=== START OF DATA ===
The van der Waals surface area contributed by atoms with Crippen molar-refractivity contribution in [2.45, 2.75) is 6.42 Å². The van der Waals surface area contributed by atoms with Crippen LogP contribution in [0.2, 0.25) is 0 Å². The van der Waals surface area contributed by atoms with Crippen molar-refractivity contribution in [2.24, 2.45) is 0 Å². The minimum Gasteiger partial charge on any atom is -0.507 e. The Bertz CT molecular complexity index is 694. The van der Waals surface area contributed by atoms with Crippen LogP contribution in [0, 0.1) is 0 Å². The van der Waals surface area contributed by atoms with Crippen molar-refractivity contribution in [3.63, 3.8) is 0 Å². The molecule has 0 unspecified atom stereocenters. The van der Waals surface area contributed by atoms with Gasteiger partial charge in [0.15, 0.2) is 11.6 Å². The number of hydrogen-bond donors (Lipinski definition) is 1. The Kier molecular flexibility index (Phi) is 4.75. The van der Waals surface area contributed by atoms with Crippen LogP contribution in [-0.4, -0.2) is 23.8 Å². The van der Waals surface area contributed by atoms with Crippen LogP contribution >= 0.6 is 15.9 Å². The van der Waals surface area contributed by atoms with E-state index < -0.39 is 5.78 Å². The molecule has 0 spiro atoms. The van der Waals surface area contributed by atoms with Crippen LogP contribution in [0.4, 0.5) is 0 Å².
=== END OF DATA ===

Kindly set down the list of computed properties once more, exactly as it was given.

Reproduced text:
The van der Waals surface area contributed by atoms with Crippen molar-refractivity contribution in [2.45, 2.75) is 6.42 Å². The van der Waals surface area contributed by atoms with Crippen LogP contribution in [0.2, 0.25) is 0 Å². The van der Waals surface area contributed by atoms with Crippen molar-refractivity contribution in [2.24, 2.45) is 0 Å². The minimum Gasteiger partial charge on any atom is -0.507 e. The Bertz CT molecular complexity index is 694. The van der Waals surface area contributed by atoms with Crippen LogP contribution in [0, 0.1) is 0 Å². The van der Waals surface area contributed by atoms with Crippen molar-refractivity contribution in [3.63, 3.8) is 0 Å². The molecule has 0 unspecified atom stereocenters. The van der Waals surface area contributed by atoms with Gasteiger partial charge in [0.15, 0.2) is 11.6 Å². The number of hydrogen-bond donors (Lipinski definition) is 1. The Kier molecular flexibility index (Phi) is 4.75. The van der Waals surface area contributed by atoms with Crippen LogP contribution in [-0.4, -0.2) is 23.8 Å². The van der Waals surface area contributed by atoms with Crippen LogP contribution >= 0.6 is 15.9 Å². The van der Waals surface area contributed by atoms with E-state index < -0.39 is 5.78 Å². The molecule has 0 spiro atoms. The van der Waals surface area contributed by atoms with Crippen LogP contribution in [0.4, 0.5) is 0 Å².